State Senator Mary Lazich (R-New Berlin) represents parts of four counties: Milwaukee, Waukesha, Racine, and Walworth. Her Senate District 28 includes New Berlin, Franklin, Greendale, Hales Corners, Muskego, Waterford, Big Bend, the town of Vernon and parts of Greenfield, East Troy, and Mukwonago. Senator Lazich has been in the Legislature for more than a decade. She considers herself a tireless crusader for lower taxes, reduced spending and smaller government.
Governor Doyle’s proposed 2009-11 state budget includes a provision that would allow southeastern Wisconsin, Dane County and the Fox Valley to develop regional transit authorities (RTA’s). The RTA’s would administer bus systems and commuter rail lines and be funded via local sales.
Last month at a meeting in Milwaukee, the governor informed business leaders that federal stimulus money might be used to construct a high-speed passenger rail system linking Chicago to Minneapolis with stops at Milwaukee, Madison and possibly Green Bay.
Who knows? There might even be talk in the not too distant future about light rail.
I would caution that before the state gets into a mass transit frenzy, a review of a column written for Caranddriver.com by Patrick Bedard during October 2008 is in order. Bedard correctly pinpoints what he calls the “intractable” problems with mass transit.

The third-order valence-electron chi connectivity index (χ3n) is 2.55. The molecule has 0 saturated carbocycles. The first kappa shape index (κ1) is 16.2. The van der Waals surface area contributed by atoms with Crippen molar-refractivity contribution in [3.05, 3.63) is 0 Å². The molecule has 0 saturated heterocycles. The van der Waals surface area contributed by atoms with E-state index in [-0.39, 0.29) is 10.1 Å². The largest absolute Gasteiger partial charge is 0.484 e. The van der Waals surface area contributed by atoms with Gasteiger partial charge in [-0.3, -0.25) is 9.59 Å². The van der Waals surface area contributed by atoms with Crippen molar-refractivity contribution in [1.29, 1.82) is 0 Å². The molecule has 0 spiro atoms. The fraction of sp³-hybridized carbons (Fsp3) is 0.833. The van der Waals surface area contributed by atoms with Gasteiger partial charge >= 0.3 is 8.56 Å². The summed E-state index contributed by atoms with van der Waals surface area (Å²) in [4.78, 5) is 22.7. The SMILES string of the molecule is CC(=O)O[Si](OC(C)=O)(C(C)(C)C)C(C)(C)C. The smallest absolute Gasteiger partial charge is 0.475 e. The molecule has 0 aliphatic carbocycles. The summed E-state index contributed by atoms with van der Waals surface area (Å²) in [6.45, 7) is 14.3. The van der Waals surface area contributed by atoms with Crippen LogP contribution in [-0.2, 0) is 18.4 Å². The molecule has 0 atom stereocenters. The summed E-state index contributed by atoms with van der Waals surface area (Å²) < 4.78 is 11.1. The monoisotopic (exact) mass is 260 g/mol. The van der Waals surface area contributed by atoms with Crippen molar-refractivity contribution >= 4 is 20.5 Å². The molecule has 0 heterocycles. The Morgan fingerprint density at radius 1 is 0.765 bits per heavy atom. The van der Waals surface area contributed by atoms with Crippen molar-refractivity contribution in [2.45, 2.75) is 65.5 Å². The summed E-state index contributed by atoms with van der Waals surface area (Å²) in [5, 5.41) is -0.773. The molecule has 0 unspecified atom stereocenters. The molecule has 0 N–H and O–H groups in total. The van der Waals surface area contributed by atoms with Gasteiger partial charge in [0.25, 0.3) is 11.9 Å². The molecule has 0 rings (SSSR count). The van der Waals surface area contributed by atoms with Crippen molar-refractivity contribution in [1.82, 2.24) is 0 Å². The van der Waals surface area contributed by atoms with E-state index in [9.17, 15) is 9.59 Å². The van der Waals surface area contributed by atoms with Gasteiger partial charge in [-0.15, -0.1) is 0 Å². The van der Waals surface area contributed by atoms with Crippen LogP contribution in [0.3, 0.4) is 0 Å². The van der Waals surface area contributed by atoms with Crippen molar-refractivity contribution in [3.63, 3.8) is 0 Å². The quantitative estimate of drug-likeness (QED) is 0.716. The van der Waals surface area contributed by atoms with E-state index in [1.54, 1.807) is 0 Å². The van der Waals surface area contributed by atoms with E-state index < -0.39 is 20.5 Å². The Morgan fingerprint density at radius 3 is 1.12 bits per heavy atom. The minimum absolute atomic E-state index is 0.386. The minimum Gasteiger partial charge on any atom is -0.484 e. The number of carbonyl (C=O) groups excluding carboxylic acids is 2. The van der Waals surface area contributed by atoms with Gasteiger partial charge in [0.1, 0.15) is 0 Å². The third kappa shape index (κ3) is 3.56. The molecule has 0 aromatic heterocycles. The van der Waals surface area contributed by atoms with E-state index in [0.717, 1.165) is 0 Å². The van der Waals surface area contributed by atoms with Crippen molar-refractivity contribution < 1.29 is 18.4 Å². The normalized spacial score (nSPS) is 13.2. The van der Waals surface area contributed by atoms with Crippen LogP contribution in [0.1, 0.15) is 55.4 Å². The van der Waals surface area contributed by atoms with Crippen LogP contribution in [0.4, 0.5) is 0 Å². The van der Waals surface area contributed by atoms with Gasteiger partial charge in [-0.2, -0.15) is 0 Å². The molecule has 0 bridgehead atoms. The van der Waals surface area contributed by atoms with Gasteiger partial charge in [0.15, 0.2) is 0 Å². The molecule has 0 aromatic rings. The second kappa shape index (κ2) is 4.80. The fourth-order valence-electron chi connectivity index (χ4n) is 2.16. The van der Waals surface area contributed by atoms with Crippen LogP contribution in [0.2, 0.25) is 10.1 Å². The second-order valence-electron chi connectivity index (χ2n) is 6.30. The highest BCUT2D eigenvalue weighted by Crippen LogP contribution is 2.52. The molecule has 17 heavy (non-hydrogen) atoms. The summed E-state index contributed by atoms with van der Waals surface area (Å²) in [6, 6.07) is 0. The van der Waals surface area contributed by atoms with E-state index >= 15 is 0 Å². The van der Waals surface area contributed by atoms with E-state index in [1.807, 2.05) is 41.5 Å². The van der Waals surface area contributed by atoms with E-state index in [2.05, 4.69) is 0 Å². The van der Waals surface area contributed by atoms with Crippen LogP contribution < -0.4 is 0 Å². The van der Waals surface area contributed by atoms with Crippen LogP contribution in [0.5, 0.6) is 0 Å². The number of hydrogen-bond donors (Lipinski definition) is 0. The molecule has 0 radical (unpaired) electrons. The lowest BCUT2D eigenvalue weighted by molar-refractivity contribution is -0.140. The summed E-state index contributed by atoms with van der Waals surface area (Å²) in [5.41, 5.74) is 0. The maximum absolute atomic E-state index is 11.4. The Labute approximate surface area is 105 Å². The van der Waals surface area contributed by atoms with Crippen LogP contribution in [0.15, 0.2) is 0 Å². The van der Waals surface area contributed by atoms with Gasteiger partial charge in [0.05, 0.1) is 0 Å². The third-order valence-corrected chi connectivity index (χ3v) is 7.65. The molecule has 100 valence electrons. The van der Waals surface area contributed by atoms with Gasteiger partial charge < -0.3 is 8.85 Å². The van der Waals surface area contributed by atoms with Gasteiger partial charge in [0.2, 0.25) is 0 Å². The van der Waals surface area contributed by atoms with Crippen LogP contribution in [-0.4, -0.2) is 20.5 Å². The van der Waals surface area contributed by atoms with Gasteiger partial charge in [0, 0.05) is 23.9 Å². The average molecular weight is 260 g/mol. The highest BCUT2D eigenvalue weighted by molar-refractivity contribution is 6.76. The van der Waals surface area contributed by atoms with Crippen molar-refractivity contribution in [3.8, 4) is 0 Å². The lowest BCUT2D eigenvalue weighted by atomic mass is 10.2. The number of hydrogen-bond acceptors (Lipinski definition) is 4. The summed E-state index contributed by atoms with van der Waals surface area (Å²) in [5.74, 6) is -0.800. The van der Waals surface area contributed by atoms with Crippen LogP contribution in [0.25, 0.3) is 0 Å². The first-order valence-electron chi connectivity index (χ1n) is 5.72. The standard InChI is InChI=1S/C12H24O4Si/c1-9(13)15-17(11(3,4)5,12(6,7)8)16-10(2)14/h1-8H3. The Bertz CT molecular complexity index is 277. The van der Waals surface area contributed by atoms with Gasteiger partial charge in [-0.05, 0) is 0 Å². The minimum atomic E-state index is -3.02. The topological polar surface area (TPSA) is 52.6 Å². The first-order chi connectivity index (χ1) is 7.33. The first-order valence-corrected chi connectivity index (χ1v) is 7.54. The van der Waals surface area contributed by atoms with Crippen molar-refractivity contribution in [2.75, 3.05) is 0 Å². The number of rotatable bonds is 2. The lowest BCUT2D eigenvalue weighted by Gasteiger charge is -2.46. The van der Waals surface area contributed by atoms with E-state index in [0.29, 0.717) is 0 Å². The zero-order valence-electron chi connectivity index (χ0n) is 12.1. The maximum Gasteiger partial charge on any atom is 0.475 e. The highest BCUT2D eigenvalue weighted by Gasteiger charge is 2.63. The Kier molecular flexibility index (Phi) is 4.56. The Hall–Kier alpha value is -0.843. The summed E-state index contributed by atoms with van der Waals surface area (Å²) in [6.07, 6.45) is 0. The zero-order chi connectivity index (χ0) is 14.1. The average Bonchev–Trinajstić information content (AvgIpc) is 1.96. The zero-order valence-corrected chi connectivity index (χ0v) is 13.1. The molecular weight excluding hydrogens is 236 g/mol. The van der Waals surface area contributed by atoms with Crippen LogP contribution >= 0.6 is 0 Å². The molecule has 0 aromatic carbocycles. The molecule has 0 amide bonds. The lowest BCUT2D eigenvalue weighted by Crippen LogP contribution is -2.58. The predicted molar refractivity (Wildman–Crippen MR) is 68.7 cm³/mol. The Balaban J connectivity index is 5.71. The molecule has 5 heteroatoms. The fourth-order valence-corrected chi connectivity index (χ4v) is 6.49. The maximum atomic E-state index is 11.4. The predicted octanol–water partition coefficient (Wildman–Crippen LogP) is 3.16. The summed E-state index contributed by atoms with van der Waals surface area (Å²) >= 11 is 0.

The most problematic aspect of mass transit is the cost and its funding source. Transit systems carry an expense that is far and above what participating riders are ready and willing to pay. Bedard writes, “Think of it this way. Every time a Los Angelino gets on the Metro Rail, he lays out a buck and a quarter, more or less, depending on his destination, and the taxpayers kick in about three and a half bucks. Next time you ding your credit card for gas at $4 per gallon, imagine getting back a check from the government for almost $3 a gallon.” He cites a Cato Institute study that finds three of every four dollars spent on transit comes from taxpayers.
Other mass transit problems: users fail to value the service to pay the full tab, the lure of federal funds generally results in construction of costly projects, and systems rarely stop at desired destinations.
Even if more riders materialize during, for example, a huge spike in gas prices, remember that mass transit has operating costs, too.
Here is Bedard’s column.